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The industrial revolution was the single most important development in human history over the past three centuries, and it continues to shape the contemporary world. With new methods and organizations for producing goods, industrialization altered where people live, how they play, and even how they define political issues. By exploring the ways the industrial revolution reshaped world history, this book offers a unique look into the international factors that started the industrial revolution and its global spread and impact. In the fourth edition, noted historian Peter N. Stearns continues his global analysis of the industrial revolution with new discussions of industrialization outside of the West, including the study of India, the Middle East, and China. In addition, an expanded conclusion contains an examination of the changing contexts of industrialization. "The Industrial Revolution in World History" is essential for students of world history and economics, as well as for those seeking to know more about the global implications of what is arguably the defining socioeconomic event of modern times.
Introduction: Defining the Industrial Revolution Part One | The First Phase, 1760--1880 Western Primacy, Global Contexts, and Global Results 1. Britain's Revolution 2. New Causes 3. The Industrial Revolution in Western Society 4. The Social Impact of the Industrial Revolution 5. The Industrial Revolution Outside the West Part Two | The Second Phase, 1880--1950 The New International Cast 6. The Industrial Revolution Changes Stripes, 1880--1950 7. The Industrial Revolution in Russia 8. The Industrial Revolution in Japan 9. New Developments in Western Societies: A Second Revolution? 10. The Industrial Revolution in International Context Part Three | The Third Phase, 1950s--2000s The Industrialization of the World 11. The Industrial Revolution in the Past Half Century 12. New Industrial Revolutions 13. The Less Industrial World 14. Postindustrial Societies and Global Balance 15. Global Industry and the Environment 16. Globalization and Global Industrial Societies 1880--1950 17. Conclusion
Peter N. Stearns is provost and professor of history at George Mason University. He is the editor of the Journal of Social History and the author or editor of more than 115 books, including World Civilizations: The Global Experience and World History in Brief: Major Patterns of Change and Continuity.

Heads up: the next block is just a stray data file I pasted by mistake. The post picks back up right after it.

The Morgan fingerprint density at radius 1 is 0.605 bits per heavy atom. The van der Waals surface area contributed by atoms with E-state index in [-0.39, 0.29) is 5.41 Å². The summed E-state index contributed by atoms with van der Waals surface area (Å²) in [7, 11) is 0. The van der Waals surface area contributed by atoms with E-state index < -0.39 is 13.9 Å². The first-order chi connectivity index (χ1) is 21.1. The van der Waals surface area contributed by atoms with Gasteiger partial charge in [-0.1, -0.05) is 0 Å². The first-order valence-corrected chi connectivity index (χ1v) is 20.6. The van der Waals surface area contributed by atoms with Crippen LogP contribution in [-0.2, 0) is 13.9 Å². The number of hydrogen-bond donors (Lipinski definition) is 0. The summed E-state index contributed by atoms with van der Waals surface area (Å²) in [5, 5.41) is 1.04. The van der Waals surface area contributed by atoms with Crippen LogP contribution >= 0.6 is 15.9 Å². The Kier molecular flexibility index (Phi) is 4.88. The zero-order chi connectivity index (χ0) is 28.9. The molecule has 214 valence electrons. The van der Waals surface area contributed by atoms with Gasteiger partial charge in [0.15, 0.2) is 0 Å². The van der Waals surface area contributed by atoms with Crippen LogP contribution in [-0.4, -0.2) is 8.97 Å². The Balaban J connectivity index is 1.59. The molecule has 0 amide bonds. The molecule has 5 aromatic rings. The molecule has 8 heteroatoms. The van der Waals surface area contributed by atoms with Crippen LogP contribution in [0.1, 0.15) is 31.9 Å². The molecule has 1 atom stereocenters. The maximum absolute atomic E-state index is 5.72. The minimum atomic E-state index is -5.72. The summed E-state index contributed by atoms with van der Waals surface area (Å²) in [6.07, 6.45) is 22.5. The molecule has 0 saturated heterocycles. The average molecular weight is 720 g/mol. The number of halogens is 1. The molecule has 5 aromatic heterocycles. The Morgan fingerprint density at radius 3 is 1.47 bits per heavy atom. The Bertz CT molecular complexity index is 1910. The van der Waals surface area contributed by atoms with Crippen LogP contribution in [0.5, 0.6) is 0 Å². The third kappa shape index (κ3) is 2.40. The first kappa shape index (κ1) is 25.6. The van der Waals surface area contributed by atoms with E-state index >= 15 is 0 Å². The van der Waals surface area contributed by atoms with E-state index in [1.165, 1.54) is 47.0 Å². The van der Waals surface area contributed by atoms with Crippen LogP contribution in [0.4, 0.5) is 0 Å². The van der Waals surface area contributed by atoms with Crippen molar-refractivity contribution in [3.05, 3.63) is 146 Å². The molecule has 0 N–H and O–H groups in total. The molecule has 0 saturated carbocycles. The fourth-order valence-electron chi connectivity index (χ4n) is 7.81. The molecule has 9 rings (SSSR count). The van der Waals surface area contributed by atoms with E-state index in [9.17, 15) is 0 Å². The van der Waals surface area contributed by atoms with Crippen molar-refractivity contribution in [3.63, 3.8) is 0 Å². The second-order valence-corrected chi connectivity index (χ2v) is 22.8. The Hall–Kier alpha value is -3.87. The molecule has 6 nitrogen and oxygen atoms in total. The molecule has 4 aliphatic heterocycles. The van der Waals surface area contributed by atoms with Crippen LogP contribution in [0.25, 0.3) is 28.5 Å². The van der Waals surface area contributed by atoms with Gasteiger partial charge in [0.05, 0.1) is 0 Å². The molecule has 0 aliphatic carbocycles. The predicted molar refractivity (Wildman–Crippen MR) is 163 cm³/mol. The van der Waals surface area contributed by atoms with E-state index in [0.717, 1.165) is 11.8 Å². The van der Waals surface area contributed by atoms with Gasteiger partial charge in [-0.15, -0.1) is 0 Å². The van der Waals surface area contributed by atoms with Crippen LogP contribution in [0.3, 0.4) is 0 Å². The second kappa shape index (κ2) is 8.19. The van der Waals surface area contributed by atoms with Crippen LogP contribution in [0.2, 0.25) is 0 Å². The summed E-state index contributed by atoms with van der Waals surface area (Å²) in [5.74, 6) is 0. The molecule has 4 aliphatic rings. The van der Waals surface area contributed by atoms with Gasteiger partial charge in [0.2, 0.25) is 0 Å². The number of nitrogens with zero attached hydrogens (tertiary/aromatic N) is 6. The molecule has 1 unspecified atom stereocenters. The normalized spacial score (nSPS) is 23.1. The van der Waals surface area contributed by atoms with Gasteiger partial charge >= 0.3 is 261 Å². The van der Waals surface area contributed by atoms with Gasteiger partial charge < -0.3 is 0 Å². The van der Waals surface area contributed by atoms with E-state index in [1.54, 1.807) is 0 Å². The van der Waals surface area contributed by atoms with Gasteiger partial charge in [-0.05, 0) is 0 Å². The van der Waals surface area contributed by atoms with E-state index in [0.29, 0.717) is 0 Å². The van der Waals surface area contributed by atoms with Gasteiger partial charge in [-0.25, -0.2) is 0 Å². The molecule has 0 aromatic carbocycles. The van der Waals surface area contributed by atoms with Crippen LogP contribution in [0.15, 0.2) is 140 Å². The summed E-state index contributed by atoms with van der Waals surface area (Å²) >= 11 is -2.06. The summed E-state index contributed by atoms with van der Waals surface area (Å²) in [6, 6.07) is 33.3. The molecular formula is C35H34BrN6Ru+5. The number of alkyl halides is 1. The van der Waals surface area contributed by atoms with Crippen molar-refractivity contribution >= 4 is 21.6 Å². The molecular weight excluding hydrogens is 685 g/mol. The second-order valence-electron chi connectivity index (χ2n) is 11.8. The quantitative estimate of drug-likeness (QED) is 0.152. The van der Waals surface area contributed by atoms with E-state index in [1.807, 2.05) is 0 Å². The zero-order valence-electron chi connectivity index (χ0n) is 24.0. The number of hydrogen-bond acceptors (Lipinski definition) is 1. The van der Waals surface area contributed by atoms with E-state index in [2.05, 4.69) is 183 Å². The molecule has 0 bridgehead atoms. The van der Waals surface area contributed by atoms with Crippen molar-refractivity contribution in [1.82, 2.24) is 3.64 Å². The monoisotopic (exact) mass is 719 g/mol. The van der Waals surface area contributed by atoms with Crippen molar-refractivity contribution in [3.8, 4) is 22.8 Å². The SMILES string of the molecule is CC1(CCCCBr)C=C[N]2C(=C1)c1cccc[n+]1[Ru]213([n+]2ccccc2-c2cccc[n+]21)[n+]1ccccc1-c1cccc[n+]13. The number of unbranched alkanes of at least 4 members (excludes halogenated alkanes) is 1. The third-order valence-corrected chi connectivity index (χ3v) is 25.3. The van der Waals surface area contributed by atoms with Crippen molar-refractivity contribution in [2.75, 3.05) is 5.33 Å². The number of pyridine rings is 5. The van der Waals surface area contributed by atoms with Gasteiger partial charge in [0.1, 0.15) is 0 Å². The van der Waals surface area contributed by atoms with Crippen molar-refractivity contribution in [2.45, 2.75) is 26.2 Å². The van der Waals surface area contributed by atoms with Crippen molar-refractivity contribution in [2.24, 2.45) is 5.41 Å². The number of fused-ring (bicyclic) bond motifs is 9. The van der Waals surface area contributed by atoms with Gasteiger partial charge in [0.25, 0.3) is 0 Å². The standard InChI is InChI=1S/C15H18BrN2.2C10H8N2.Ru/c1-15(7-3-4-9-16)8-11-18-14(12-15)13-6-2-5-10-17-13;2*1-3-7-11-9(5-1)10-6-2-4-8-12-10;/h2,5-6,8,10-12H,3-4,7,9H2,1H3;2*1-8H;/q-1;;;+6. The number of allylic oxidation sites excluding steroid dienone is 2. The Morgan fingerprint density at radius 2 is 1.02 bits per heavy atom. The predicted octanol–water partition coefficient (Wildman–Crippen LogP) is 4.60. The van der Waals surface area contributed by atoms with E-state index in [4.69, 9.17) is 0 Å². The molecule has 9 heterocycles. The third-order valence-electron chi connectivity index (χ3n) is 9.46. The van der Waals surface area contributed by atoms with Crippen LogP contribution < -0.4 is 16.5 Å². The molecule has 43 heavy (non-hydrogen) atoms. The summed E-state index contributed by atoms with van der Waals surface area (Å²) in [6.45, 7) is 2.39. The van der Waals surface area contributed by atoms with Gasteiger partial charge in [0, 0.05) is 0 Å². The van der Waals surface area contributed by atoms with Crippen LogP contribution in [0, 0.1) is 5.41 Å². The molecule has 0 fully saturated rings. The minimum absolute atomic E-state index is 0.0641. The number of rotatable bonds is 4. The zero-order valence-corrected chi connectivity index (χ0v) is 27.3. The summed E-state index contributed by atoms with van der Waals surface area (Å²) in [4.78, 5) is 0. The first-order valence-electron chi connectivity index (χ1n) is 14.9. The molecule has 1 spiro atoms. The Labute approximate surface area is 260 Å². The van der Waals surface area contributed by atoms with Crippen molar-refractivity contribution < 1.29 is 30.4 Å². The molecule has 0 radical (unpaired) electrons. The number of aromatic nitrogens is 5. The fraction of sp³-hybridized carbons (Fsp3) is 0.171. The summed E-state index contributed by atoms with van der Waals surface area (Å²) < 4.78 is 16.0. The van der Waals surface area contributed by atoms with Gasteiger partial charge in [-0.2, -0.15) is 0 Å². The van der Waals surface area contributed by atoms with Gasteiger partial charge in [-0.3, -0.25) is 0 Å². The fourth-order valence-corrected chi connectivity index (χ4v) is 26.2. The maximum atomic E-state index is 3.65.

"In this new edition Peter Stearns updates and refines his authoritative account of industrialization's global spread and impacts. This concise and highly readable account remains a very suitable introduction for non-specialists." --David Northrup, Boston College "The provocative questions, wide-ranging geography, attention to individuals as well as groups and updated chapters ensure Stearns will remain the outstanding single volume covering the industrial revolutions. Like its subject, The Industrial Revolution in World History has continued to evolve. This fourth edition will continue to challenge students to analyze the effects of industrialization and modernization on the local, regional, national, and global levels for the future as well as the present and past." --Jonathan Coopersmith, Texas A&M University Praise for Previous Editions "Skillfully places the industrial revolution in world perspective and discusses its global rippling effect." --The Historian "An impressive survey of the spread of industrialization from the beginnings of that process in the United Kingdom and northwest Europe to much of the rest of the globe, with an emphasis on the social consequences of that continuous change...Stearns compressed all this with rich prose and exceptional clarity." --History: Reviews of New Books "Sets forth the high standards and ingenuity of thought one comes to expect from a master scholar...In a most economical but engaging fashion, this interpretative essay goes forth to weave an illuminating tapestry tracing the industrial revolution from its origins in 18th century Britain to ...the 21st century." --Labor History "The spread of the book is excellent. Many countries totally overlooked in most books get treatment here...Stearns's approach completely integrates the social changes that resulted from the industrial revolution...This book would serve as an excellent text in an introductory course on the industrial revolution or as a supplemental text for a general history course from 1800 on. It is well written, easily accessible to general readers, and presupposes no technical background for the reader." --Choice